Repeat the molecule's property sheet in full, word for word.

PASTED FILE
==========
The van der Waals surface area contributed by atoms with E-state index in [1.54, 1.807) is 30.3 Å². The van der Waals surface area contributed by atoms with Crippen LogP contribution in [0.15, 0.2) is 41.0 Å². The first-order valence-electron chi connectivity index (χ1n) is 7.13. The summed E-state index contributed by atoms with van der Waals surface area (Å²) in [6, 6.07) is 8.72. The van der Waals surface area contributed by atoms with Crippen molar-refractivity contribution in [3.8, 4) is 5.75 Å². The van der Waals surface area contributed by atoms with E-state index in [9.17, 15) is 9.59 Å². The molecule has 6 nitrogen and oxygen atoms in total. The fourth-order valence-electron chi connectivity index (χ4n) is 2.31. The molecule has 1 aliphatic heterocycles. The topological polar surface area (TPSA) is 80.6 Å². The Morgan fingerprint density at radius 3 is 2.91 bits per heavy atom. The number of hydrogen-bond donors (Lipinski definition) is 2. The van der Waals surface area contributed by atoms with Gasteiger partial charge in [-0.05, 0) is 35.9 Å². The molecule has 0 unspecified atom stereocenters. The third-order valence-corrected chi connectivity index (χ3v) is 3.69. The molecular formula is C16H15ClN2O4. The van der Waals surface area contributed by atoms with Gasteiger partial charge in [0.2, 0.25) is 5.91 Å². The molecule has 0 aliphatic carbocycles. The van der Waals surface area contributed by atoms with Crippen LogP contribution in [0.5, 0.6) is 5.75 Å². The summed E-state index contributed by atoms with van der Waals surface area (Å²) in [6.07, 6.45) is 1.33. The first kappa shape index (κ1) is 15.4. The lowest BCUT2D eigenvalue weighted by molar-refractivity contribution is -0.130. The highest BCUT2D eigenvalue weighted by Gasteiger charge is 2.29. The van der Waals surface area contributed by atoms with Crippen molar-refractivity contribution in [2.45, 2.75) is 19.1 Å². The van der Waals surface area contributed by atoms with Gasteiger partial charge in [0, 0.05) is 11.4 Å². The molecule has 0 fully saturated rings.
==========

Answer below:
The van der Waals surface area contributed by atoms with E-state index in [1.54, 1.807) is 30.3 Å². The van der Waals surface area contributed by atoms with Crippen LogP contribution in [0.15, 0.2) is 41.0 Å². The first-order valence-electron chi connectivity index (χ1n) is 7.13. The summed E-state index contributed by atoms with van der Waals surface area (Å²) in [6, 6.07) is 8.72. The van der Waals surface area contributed by atoms with Crippen molar-refractivity contribution in [3.8, 4) is 5.75 Å². The van der Waals surface area contributed by atoms with E-state index in [9.17, 15) is 9.59 Å². The molecule has 6 nitrogen and oxygen atoms in total. The fourth-order valence-electron chi connectivity index (χ4n) is 2.31. The molecule has 1 aliphatic heterocycles. The topological polar surface area (TPSA) is 80.6 Å². The Morgan fingerprint density at radius 3 is 2.91 bits per heavy atom. The number of hydrogen-bond donors (Lipinski definition) is 2. The van der Waals surface area contributed by atoms with Gasteiger partial charge in [-0.05, 0) is 35.9 Å². The molecule has 0 unspecified atom stereocenters. The third-order valence-corrected chi connectivity index (χ3v) is 3.69. The molecular formula is C16H15ClN2O4. The van der Waals surface area contributed by atoms with Gasteiger partial charge in [0.2, 0.25) is 5.91 Å². The molecule has 0 aliphatic carbocycles. The van der Waals surface area contributed by atoms with Crippen LogP contribution in [0.5, 0.6) is 5.75 Å². The summed E-state index contributed by atoms with van der Waals surface area (Å²) in [6.07, 6.45) is 1.33. The first kappa shape index (κ1) is 15.4. The lowest BCUT2D eigenvalue weighted by molar-refractivity contribution is -0.130. The highest BCUT2D eigenvalue weighted by Gasteiger charge is 2.29. The van der Waals surface area contributed by atoms with Crippen molar-refractivity contribution in [2.45, 2.75) is 19.1 Å². The van der Waals surface area contributed by atoms with Gasteiger partial charge in [0, 0.05) is 11.4 Å². The molecule has 0 fully saturated rings.